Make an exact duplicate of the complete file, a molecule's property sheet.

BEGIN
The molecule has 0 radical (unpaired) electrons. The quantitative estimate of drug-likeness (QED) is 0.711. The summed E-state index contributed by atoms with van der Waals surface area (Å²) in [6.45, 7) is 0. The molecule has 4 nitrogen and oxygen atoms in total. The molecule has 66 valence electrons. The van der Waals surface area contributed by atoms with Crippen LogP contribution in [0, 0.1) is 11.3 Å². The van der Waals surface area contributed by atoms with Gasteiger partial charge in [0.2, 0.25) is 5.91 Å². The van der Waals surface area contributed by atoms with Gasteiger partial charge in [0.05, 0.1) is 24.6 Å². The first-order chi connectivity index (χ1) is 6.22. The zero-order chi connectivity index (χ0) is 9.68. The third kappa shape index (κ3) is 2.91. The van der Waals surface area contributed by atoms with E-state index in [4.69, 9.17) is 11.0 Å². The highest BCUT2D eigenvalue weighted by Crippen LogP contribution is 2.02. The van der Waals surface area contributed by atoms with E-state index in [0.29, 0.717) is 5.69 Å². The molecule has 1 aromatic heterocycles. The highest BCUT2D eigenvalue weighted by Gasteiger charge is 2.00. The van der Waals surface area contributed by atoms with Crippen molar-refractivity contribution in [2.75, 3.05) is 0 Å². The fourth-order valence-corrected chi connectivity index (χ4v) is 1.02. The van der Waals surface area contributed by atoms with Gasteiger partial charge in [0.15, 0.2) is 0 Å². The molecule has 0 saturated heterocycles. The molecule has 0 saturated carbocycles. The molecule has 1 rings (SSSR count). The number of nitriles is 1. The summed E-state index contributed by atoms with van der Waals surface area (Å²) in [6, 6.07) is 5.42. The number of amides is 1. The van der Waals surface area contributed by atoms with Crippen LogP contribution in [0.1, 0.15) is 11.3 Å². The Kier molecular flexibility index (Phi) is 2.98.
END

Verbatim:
The molecule has 0 radical (unpaired) electrons. The quantitative estimate of drug-likeness (QED) is 0.711. The summed E-state index contributed by atoms with van der Waals surface area (Å²) in [6.45, 7) is 0. The molecule has 4 nitrogen and oxygen atoms in total. The molecule has 66 valence electrons. The van der Waals surface area contributed by atoms with Crippen LogP contribution in [0, 0.1) is 11.3 Å². The van der Waals surface area contributed by atoms with Gasteiger partial charge in [0.2, 0.25) is 5.91 Å². The van der Waals surface area contributed by atoms with Gasteiger partial charge in [0.05, 0.1) is 24.6 Å². The first-order chi connectivity index (χ1) is 6.22. The zero-order chi connectivity index (χ0) is 9.68. The third kappa shape index (κ3) is 2.91. The van der Waals surface area contributed by atoms with E-state index in [4.69, 9.17) is 11.0 Å². The highest BCUT2D eigenvalue weighted by Crippen LogP contribution is 2.02. The van der Waals surface area contributed by atoms with E-state index in [0.29, 0.717) is 5.69 Å². The molecule has 1 aromatic heterocycles. The highest BCUT2D eigenvalue weighted by Gasteiger charge is 2.00. The van der Waals surface area contributed by atoms with Crippen molar-refractivity contribution in [2.75, 3.05) is 0 Å². The fourth-order valence-corrected chi connectivity index (χ4v) is 1.02. The van der Waals surface area contributed by atoms with Gasteiger partial charge in [0.15, 0.2) is 0 Å². The molecule has 0 saturated heterocycles. The molecule has 0 saturated carbocycles. The molecule has 1 rings (SSSR count). The number of nitriles is 1. The summed E-state index contributed by atoms with van der Waals surface area (Å²) in [6, 6.07) is 5.42. The number of amides is 1. The van der Waals surface area contributed by atoms with Crippen LogP contribution in [0.1, 0.15) is 11.3 Å². The Kier molecular flexibility index (Phi) is 2.98.